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How one program helps students by keeping teachers in the classroom
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Research shows that quality teachers have more impact on student achievement than any other variable, but until now there has been no real career path for a great teacher to follow that doesn't take them out of the classroom. - photo by Eric Schulzke
Research shows that quality teachers have more impact on student achievement than any other variable, but until now there has been no real career path for a great teacher to follow that doesn't take them out of the classroom.

"When it comes to student performance on reading and math tests," concluded the RAND corporation in a 2012 study, "a teacher is estimated to have two to three times the impact of any other school factor, including services, facilities, and even leadership."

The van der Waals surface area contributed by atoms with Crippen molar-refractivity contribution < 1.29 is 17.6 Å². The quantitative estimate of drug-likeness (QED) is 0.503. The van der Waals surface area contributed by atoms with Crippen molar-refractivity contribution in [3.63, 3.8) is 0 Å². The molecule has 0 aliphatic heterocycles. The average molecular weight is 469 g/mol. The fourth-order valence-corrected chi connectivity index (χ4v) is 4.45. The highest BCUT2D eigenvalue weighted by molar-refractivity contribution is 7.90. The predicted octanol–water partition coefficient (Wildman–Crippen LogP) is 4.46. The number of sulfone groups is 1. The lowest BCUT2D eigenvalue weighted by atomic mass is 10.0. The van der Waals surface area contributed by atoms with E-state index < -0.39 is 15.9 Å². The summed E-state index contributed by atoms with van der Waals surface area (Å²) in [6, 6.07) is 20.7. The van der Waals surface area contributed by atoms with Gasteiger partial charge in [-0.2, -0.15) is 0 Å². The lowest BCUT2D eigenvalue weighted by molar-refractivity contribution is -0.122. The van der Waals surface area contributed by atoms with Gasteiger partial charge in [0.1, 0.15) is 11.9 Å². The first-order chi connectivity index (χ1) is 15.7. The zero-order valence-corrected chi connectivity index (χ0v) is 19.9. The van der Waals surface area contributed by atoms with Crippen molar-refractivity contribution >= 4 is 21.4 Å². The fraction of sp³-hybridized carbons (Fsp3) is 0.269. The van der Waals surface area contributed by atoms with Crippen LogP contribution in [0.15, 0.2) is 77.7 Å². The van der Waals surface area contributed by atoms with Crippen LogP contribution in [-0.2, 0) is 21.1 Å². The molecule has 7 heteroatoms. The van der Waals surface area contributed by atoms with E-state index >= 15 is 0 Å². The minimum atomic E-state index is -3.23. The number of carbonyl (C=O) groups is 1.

It's a paradox that an educational consulting group in North Carolina is offering a program it calls "opportunity culture," which allows exceptional teachers to become multi-classroom mentors and coaches to less experienced teachers in their school, with corresponding increases in their pay and a broadening of their impact.

Charlotte, North Carolina, is testing this approach on a large scale, the Charlotte Observer notes, with opportunity teachers now in 17 schools, where the mentoring super teachers can earn up to $23,000 more per year.

"The program started in Charlotte as part of Project LIFT, the $55 million program to aid struggling west Charlotte schools," the Observer reports. "LIFT will soon post job openings for 20 more opportunity culture teachers this year, bringing their total to 55."

NPR did a segment on Whitney Bradley, an "opportunity culture" teacher at one of the Charlotte schools participating in the program this year.

"How do we create career paths for teachers, fabulous classroom teachers like Whitney Bradley, so we don't have to make them administrators?" professor Barbara Stengel of Vanderbilt University's Peabody College asked NPR. "They can still be in classrooms."

"The new hierarchy solves several problems at once," NPR reports. "The lead teacher becomes an automatic mentor to the teachers she oversees. The mid-level management position also helps the school justify paying them more while giving teachers something to aspire to that won't take them out of the classroom."